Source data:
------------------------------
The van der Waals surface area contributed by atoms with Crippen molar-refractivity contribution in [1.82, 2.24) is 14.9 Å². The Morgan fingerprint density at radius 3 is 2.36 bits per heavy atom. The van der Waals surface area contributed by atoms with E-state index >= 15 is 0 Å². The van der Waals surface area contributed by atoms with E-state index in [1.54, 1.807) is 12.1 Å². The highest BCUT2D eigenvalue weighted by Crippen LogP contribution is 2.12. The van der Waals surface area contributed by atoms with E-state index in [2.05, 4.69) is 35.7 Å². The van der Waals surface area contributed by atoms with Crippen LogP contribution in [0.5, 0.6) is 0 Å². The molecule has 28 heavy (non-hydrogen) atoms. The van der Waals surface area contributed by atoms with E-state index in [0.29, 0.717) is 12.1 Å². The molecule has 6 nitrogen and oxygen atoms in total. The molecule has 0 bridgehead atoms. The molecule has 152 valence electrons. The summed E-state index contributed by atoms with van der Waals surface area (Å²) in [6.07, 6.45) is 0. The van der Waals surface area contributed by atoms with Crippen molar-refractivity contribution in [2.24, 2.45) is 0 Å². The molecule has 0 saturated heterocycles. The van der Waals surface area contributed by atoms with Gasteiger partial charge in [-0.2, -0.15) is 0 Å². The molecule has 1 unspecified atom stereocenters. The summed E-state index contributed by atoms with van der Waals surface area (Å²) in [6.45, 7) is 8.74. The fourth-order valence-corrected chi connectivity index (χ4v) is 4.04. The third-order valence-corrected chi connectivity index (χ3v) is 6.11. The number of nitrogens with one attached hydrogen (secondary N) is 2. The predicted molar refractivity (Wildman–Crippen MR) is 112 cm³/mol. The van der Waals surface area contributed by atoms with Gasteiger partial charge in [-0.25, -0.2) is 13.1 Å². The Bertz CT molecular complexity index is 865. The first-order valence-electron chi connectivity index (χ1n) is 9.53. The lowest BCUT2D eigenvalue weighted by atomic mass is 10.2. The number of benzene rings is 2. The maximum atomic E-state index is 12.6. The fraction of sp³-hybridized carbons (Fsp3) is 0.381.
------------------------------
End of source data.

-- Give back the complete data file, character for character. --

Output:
The van der Waals surface area contributed by atoms with Crippen molar-refractivity contribution in [1.82, 2.24) is 14.9 Å². The Morgan fingerprint density at radius 3 is 2.36 bits per heavy atom. The van der Waals surface area contributed by atoms with E-state index >= 15 is 0 Å². The van der Waals surface area contributed by atoms with E-state index in [1.54, 1.807) is 12.1 Å². The highest BCUT2D eigenvalue weighted by Crippen LogP contribution is 2.12. The van der Waals surface area contributed by atoms with E-state index in [2.05, 4.69) is 35.7 Å². The van der Waals surface area contributed by atoms with Crippen LogP contribution in [0.5, 0.6) is 0 Å². The molecule has 28 heavy (non-hydrogen) atoms. The van der Waals surface area contributed by atoms with E-state index in [0.29, 0.717) is 12.1 Å². The molecule has 6 nitrogen and oxygen atoms in total. The molecule has 0 bridgehead atoms. The molecule has 152 valence electrons. The summed E-state index contributed by atoms with van der Waals surface area (Å²) in [6.07, 6.45) is 0. The van der Waals surface area contributed by atoms with Crippen molar-refractivity contribution in [2.24, 2.45) is 0 Å². The molecule has 0 saturated heterocycles. The van der Waals surface area contributed by atoms with Gasteiger partial charge in [-0.2, -0.15) is 0 Å². The molecule has 1 unspecified atom stereocenters. The summed E-state index contributed by atoms with van der Waals surface area (Å²) in [6.45, 7) is 8.74. The fourth-order valence-corrected chi connectivity index (χ4v) is 4.04. The third-order valence-corrected chi connectivity index (χ3v) is 6.11. The number of nitrogens with one attached hydrogen (secondary N) is 2. The predicted molar refractivity (Wildman–Crippen MR) is 112 cm³/mol. The van der Waals surface area contributed by atoms with Gasteiger partial charge in [-0.25, -0.2) is 13.1 Å². The Bertz CT molecular complexity index is 865. The first-order valence-electron chi connectivity index (χ1n) is 9.53. The lowest BCUT2D eigenvalue weighted by atomic mass is 10.2. The number of benzene rings is 2. The maximum atomic E-state index is 12.6. The fraction of sp³-hybridized carbons (Fsp3) is 0.381.